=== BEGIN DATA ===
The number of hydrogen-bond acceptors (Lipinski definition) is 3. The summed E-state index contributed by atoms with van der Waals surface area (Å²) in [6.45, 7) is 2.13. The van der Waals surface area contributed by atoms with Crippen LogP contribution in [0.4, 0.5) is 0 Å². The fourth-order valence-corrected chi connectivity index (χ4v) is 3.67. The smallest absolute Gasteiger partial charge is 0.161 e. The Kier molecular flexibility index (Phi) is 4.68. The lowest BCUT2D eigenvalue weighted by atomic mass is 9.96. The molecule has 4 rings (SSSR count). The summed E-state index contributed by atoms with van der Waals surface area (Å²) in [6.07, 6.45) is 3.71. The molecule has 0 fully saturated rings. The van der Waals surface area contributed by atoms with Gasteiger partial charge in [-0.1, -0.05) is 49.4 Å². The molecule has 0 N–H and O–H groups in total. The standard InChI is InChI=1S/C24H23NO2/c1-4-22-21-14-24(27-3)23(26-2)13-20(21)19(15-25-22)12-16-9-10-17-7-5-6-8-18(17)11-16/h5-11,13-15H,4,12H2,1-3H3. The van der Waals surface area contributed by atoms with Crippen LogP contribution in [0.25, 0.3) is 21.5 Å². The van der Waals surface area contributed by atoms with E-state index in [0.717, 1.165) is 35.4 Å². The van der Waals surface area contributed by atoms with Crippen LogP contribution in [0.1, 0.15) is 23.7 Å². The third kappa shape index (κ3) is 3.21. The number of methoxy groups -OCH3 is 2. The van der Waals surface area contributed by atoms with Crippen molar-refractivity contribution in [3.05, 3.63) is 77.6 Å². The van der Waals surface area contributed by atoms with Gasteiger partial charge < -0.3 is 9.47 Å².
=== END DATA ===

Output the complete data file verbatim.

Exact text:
The number of hydrogen-bond acceptors (Lipinski definition) is 3. The summed E-state index contributed by atoms with van der Waals surface area (Å²) in [6.45, 7) is 2.13. The van der Waals surface area contributed by atoms with Crippen LogP contribution in [0.4, 0.5) is 0 Å². The fourth-order valence-corrected chi connectivity index (χ4v) is 3.67. The smallest absolute Gasteiger partial charge is 0.161 e. The Kier molecular flexibility index (Phi) is 4.68. The lowest BCUT2D eigenvalue weighted by atomic mass is 9.96. The molecule has 4 rings (SSSR count). The summed E-state index contributed by atoms with van der Waals surface area (Å²) in [6.07, 6.45) is 3.71. The molecule has 0 fully saturated rings. The van der Waals surface area contributed by atoms with Gasteiger partial charge in [-0.1, -0.05) is 49.4 Å². The molecule has 0 N–H and O–H groups in total. The standard InChI is InChI=1S/C24H23NO2/c1-4-22-21-14-24(27-3)23(26-2)13-20(21)19(15-25-22)12-16-9-10-17-7-5-6-8-18(17)11-16/h5-11,13-15H,4,12H2,1-3H3. The van der Waals surface area contributed by atoms with Crippen LogP contribution in [0.25, 0.3) is 21.5 Å². The van der Waals surface area contributed by atoms with E-state index in [0.717, 1.165) is 35.4 Å². The van der Waals surface area contributed by atoms with Crippen LogP contribution in [0.1, 0.15) is 23.7 Å². The third kappa shape index (κ3) is 3.21. The number of methoxy groups -OCH3 is 2. The van der Waals surface area contributed by atoms with Crippen molar-refractivity contribution in [3.05, 3.63) is 77.6 Å². The van der Waals surface area contributed by atoms with Gasteiger partial charge < -0.3 is 9.47 Å².